Dr Diarmaid Kelliher
Published: 7 February 2020
Historical and labour geography
Dr Diarmaid Kelliher
School of Geographical and Earth Sciences
Type of fellowship British Academy Post-Doctoral Fellowship
Area of research Historical and labour geography
Why did you choose to pursue a fellowship in your research career?
To develop my career! I was an undergraduate at the University of Oxford, then studied for my master’s at Birkbeck, University of London. I did my MA part-time while working at the Trades Union Congress and I had a number of other jobs in libraries between my degrees. I studied for my PhD at Glasgow and really enjoyed it. After that I had a couple of short-term posts focused on impact, but fellowships let me do something more long term, that was organised and led by my own research. I was part way through an Urban Studies Foundation Postdoctoral Fellowship when I applied and was awarded this position. The British Academy Fellowship is also prestigious and allowed me to keep working in this field.
Why work at the University of Glasgow?
I really enjoyed my time during my PhD and understood that the School was a great place to do research with a strong research culture. Also, as I wasn’t from a geography background pre-PhD, it was good to study in the School which has a diverse mixture of researchers with different backgrounds. I liked the University and liked the city too, and this fellowship was aimed at allowing me to keep going at Glasgow.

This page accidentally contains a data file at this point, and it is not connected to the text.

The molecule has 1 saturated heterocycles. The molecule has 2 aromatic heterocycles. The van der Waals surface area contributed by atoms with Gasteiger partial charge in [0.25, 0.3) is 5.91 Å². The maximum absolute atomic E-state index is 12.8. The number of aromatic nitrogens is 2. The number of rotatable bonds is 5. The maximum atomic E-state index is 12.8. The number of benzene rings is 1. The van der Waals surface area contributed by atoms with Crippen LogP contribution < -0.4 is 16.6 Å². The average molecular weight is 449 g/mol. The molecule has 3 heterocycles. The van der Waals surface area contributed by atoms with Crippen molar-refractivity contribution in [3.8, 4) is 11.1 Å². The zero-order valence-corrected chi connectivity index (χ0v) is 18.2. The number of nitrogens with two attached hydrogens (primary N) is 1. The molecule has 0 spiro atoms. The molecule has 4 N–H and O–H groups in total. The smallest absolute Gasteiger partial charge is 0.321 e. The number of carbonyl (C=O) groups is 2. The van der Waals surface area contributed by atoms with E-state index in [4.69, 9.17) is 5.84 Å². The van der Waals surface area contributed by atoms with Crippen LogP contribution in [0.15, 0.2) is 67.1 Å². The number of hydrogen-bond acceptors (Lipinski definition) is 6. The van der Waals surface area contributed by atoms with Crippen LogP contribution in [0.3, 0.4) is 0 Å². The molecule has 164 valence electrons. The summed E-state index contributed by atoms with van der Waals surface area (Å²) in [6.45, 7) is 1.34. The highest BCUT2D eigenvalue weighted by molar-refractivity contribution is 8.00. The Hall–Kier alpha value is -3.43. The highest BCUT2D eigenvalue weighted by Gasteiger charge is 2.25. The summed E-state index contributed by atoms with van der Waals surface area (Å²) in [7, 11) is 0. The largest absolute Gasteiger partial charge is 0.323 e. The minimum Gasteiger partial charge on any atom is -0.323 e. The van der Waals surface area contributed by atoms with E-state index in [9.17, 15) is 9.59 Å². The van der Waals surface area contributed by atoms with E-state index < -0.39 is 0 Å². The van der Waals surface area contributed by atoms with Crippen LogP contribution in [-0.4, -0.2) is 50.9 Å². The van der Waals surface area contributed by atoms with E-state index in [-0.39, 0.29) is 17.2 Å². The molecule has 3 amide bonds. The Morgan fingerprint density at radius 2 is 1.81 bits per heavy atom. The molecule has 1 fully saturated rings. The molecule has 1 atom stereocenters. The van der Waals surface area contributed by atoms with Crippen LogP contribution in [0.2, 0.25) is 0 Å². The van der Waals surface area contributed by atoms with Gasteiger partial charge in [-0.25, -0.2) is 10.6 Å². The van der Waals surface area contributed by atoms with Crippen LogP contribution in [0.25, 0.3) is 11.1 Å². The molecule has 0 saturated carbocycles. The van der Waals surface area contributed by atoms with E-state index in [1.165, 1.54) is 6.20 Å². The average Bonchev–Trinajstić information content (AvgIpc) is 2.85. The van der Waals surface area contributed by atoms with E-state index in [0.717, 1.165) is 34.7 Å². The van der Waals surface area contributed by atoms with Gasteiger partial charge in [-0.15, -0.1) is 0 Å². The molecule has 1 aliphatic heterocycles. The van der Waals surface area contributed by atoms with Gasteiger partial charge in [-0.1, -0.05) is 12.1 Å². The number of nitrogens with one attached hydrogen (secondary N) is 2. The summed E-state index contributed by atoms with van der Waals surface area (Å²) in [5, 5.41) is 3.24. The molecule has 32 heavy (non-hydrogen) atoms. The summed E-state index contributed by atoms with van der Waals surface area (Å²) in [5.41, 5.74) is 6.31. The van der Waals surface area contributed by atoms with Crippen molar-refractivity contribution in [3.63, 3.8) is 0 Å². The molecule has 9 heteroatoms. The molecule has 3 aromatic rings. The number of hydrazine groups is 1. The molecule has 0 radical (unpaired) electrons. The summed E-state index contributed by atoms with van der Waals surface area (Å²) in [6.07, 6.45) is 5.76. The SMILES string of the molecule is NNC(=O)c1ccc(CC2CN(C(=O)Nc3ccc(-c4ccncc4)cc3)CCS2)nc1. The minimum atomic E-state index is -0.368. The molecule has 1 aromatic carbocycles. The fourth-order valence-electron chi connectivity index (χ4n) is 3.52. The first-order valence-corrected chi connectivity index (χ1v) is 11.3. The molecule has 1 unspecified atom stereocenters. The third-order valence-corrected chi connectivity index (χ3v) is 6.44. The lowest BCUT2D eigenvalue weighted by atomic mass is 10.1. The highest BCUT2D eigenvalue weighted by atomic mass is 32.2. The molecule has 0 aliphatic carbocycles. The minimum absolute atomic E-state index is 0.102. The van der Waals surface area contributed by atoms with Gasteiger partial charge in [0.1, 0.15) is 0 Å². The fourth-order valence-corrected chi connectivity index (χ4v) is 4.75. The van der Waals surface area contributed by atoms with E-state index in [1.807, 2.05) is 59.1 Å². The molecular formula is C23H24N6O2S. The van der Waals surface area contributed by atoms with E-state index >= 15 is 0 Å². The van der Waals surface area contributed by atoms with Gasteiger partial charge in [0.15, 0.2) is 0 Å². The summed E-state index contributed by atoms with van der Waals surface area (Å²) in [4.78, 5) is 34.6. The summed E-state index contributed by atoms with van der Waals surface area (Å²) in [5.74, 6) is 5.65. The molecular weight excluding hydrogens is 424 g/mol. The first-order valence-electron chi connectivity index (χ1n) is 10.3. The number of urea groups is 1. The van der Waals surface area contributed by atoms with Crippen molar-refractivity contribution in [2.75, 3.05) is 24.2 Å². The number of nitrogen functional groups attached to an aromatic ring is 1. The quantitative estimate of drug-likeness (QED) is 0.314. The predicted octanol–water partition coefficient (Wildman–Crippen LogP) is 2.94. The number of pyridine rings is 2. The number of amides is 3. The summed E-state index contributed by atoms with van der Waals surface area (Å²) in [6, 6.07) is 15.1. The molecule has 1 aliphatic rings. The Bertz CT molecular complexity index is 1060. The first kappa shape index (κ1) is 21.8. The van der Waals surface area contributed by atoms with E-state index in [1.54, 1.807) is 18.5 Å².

How would you describe your research in 20 words or less?
I’m a historical geographer with a focus on the spatial politics of labour and social movements.
What is your research highlight?
One of the short-term IAA projects I worked on was developing impact from my PhD research. It was oral history based and the result was we produced a booklet of first-hand testimonies focusing on London and the 1984-5 miners’ strike, which we were able to distribute for free, including to many of the people, groups and organisations we interviewed.
What do you look for in a collaboration?
My research is unavoidably political so it’s important that we have a similar world view, although with complementary research ideas and expertise.
How do you see your research impacting society?
I see my research as part of wider discussions within the labour movement and the left on the meaning and practice of solidarity, class politics, and so on. Rather than making a straight-forward, individual impact, I hope that my research can contribute to broader efforts to challenge inequalities of wealth and power within society.
At the end of the fellowship I’m progressing to a position as a lecturer in GES, so I’m looking forward to doing more teaching, and particularly developing courses informed by my research. I’m also looking forward to collaborating across social and physical sciences, within and beyond GES, highlighting the contribution my expertise on the labour movement can make.
First published: 7 February 2020